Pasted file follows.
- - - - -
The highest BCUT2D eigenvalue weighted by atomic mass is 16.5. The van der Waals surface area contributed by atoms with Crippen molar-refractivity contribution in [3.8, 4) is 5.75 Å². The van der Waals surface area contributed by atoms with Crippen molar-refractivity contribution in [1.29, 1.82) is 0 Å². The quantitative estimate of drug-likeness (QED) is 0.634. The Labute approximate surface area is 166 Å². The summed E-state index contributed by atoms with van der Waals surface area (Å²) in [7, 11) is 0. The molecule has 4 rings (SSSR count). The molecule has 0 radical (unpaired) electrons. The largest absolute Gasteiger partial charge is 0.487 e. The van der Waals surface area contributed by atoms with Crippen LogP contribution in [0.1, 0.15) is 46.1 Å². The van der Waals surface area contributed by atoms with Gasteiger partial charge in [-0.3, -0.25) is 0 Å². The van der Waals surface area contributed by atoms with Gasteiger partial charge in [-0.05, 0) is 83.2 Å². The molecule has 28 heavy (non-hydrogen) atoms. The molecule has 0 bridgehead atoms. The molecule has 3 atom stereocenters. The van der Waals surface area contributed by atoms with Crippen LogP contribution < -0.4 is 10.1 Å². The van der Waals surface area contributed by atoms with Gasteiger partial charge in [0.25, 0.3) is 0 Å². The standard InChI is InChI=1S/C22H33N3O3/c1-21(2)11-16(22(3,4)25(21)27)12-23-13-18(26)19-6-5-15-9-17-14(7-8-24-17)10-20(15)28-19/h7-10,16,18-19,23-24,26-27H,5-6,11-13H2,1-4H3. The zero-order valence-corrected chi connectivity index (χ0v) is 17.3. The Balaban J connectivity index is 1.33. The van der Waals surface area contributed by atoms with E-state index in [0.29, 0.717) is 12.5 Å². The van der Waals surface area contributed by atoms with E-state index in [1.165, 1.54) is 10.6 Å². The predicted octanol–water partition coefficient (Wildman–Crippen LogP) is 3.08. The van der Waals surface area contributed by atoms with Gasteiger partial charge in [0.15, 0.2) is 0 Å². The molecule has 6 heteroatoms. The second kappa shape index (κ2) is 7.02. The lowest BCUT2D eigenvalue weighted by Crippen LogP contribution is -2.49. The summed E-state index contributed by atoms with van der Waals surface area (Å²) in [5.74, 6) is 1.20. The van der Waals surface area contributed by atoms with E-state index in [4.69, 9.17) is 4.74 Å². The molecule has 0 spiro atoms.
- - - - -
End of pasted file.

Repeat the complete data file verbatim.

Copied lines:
The highest BCUT2D eigenvalue weighted by atomic mass is 16.5. The van der Waals surface area contributed by atoms with Crippen molar-refractivity contribution in [3.8, 4) is 5.75 Å². The van der Waals surface area contributed by atoms with Crippen molar-refractivity contribution in [1.29, 1.82) is 0 Å². The quantitative estimate of drug-likeness (QED) is 0.634. The Labute approximate surface area is 166 Å². The summed E-state index contributed by atoms with van der Waals surface area (Å²) in [7, 11) is 0. The molecule has 4 rings (SSSR count). The molecule has 0 radical (unpaired) electrons. The largest absolute Gasteiger partial charge is 0.487 e. The van der Waals surface area contributed by atoms with Crippen LogP contribution in [0.1, 0.15) is 46.1 Å². The van der Waals surface area contributed by atoms with Gasteiger partial charge in [-0.3, -0.25) is 0 Å². The van der Waals surface area contributed by atoms with Gasteiger partial charge in [-0.05, 0) is 83.2 Å². The molecule has 28 heavy (non-hydrogen) atoms. The molecule has 0 bridgehead atoms. The molecule has 3 atom stereocenters. The van der Waals surface area contributed by atoms with Crippen LogP contribution < -0.4 is 10.1 Å². The van der Waals surface area contributed by atoms with Gasteiger partial charge in [0.25, 0.3) is 0 Å². The standard InChI is InChI=1S/C22H33N3O3/c1-21(2)11-16(22(3,4)25(21)27)12-23-13-18(26)19-6-5-15-9-17-14(7-8-24-17)10-20(15)28-19/h7-10,16,18-19,23-24,26-27H,5-6,11-13H2,1-4H3. The zero-order valence-corrected chi connectivity index (χ0v) is 17.3. The Balaban J connectivity index is 1.33. The van der Waals surface area contributed by atoms with E-state index in [0.29, 0.717) is 12.5 Å². The van der Waals surface area contributed by atoms with E-state index in [1.165, 1.54) is 10.6 Å². The predicted octanol–water partition coefficient (Wildman–Crippen LogP) is 3.08. The van der Waals surface area contributed by atoms with Gasteiger partial charge in [0.15, 0.2) is 0 Å². The molecule has 6 heteroatoms. The second kappa shape index (κ2) is 7.02. The lowest BCUT2D eigenvalue weighted by Crippen LogP contribution is -2.49. The summed E-state index contributed by atoms with van der Waals surface area (Å²) in [5.74, 6) is 1.20. The van der Waals surface area contributed by atoms with E-state index in [4.69, 9.17) is 4.74 Å². The molecule has 0 spiro atoms.